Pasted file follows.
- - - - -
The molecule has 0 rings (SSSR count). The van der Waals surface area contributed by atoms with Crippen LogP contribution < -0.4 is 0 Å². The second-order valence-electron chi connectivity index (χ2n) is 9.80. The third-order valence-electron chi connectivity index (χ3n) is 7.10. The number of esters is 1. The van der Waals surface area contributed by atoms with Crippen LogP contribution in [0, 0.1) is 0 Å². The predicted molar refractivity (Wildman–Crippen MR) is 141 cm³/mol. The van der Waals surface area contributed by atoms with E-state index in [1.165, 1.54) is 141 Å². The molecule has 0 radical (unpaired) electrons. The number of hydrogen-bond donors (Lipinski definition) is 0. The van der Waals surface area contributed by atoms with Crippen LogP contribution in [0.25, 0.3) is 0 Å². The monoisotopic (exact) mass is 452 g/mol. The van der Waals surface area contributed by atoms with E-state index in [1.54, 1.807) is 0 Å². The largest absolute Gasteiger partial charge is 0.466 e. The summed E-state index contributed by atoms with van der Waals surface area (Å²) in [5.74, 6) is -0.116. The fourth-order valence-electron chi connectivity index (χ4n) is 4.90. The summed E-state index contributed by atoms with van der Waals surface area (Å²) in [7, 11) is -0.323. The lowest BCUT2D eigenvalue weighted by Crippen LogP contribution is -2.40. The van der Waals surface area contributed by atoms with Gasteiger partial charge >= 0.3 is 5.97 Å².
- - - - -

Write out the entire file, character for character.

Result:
The molecule has 0 rings (SSSR count). The van der Waals surface area contributed by atoms with Crippen LogP contribution < -0.4 is 0 Å². The second-order valence-electron chi connectivity index (χ2n) is 9.80. The third-order valence-electron chi connectivity index (χ3n) is 7.10. The number of esters is 1. The van der Waals surface area contributed by atoms with Crippen LogP contribution in [0, 0.1) is 0 Å². The predicted molar refractivity (Wildman–Crippen MR) is 141 cm³/mol. The van der Waals surface area contributed by atoms with E-state index in [1.165, 1.54) is 141 Å². The molecule has 0 radical (unpaired) electrons. The number of hydrogen-bond donors (Lipinski definition) is 0. The van der Waals surface area contributed by atoms with Crippen LogP contribution in [0.25, 0.3) is 0 Å². The monoisotopic (exact) mass is 452 g/mol. The van der Waals surface area contributed by atoms with E-state index in [1.54, 1.807) is 0 Å². The largest absolute Gasteiger partial charge is 0.466 e. The summed E-state index contributed by atoms with van der Waals surface area (Å²) in [5.74, 6) is -0.116. The fourth-order valence-electron chi connectivity index (χ4n) is 4.90. The summed E-state index contributed by atoms with van der Waals surface area (Å²) in [7, 11) is -0.323. The lowest BCUT2D eigenvalue weighted by Crippen LogP contribution is -2.40. The van der Waals surface area contributed by atoms with Gasteiger partial charge >= 0.3 is 5.97 Å².